Reasoning skills are improved at different rates for different individuals. Cognitive Abilities to solve reason tests are good predictors of success in school. Cognitive Test does not measure such factors as effort, attention, motivation, and work habits, etc. Cogat is a reasoning skills test and not like English or a math test where if you know the answers or the facts you can get 100%. There is no defined curriculum for the Cogat. It is a norm-based test and the national average is 50th percentile. Cogat Norms are well-suited to help educators make important student placement decisions, such as selecting students for Gifted and Talented programs, exclusive features such as the Ability Profile Score can be used to expand the educational opportunities of all students.


Cogat Test measures students’ studied reasoning abilities in the 3 areas most linked to academic success in school:

  1. Verbal battery
  2. Quantitative battery
  3. Nonverbal battery

1. Verbal battery

The Verbal battery tests a student’s vocabulary, as well as his/her comprehensive ideas, efficiency and verbal memory, and ability to discover word relationships. Statistics show a high correlation between high verbal ability and success in a variety of school subjects. There are also 3 sub-tests conducted in the verbal battery. Each test has approximately 20 questions and the student is given 10 minutes to complete each sub-test. The below 3 sub-tests comprise the verbal Cogat Composite Score.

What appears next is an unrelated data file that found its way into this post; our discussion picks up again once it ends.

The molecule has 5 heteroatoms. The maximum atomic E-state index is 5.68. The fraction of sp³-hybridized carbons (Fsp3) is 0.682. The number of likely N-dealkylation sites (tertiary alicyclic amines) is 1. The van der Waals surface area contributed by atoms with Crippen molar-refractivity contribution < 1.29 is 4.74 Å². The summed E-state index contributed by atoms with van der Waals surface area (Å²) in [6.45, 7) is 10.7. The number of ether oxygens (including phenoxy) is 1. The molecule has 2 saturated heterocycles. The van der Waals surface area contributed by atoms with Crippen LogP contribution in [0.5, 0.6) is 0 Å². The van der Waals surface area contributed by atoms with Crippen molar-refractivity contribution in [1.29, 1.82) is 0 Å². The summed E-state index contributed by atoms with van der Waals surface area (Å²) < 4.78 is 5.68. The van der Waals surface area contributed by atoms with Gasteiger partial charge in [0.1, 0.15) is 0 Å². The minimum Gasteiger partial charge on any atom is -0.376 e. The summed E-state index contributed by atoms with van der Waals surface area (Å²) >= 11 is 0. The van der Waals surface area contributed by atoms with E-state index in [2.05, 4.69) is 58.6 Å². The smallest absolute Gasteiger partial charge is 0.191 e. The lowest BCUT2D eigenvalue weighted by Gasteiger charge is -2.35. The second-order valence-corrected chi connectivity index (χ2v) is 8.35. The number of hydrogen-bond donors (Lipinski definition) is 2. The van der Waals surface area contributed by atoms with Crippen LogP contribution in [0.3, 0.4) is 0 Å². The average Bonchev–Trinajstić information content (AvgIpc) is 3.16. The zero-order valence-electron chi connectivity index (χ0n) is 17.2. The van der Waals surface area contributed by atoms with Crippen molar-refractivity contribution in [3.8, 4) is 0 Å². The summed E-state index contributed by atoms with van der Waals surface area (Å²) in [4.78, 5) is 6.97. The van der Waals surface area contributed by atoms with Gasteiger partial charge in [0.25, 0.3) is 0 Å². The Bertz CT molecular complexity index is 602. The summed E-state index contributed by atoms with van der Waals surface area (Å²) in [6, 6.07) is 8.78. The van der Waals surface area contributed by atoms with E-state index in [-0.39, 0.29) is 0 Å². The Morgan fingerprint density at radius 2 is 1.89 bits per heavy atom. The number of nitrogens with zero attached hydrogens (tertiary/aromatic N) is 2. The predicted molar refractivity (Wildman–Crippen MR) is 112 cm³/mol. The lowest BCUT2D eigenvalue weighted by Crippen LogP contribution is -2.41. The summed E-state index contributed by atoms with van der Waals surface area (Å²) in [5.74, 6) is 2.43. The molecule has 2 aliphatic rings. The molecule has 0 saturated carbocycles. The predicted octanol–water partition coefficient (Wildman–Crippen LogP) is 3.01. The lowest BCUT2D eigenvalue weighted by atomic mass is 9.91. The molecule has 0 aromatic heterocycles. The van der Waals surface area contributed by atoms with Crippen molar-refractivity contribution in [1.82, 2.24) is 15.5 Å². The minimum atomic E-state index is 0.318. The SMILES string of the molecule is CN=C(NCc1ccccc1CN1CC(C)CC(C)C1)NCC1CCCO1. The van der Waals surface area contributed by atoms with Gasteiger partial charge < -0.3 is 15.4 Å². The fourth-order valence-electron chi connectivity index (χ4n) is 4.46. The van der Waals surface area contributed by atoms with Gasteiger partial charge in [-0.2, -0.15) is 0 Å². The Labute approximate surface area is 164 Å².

I.            Verbal Classification

II.            Sentence Completion

III.            Verbal Analogies

I. Verbal Classification

In this category of questions, the student will face a list of 3 words that are similar in some way. The student is asked to choose a word, from an option of 5 words that is also similar category in the same way.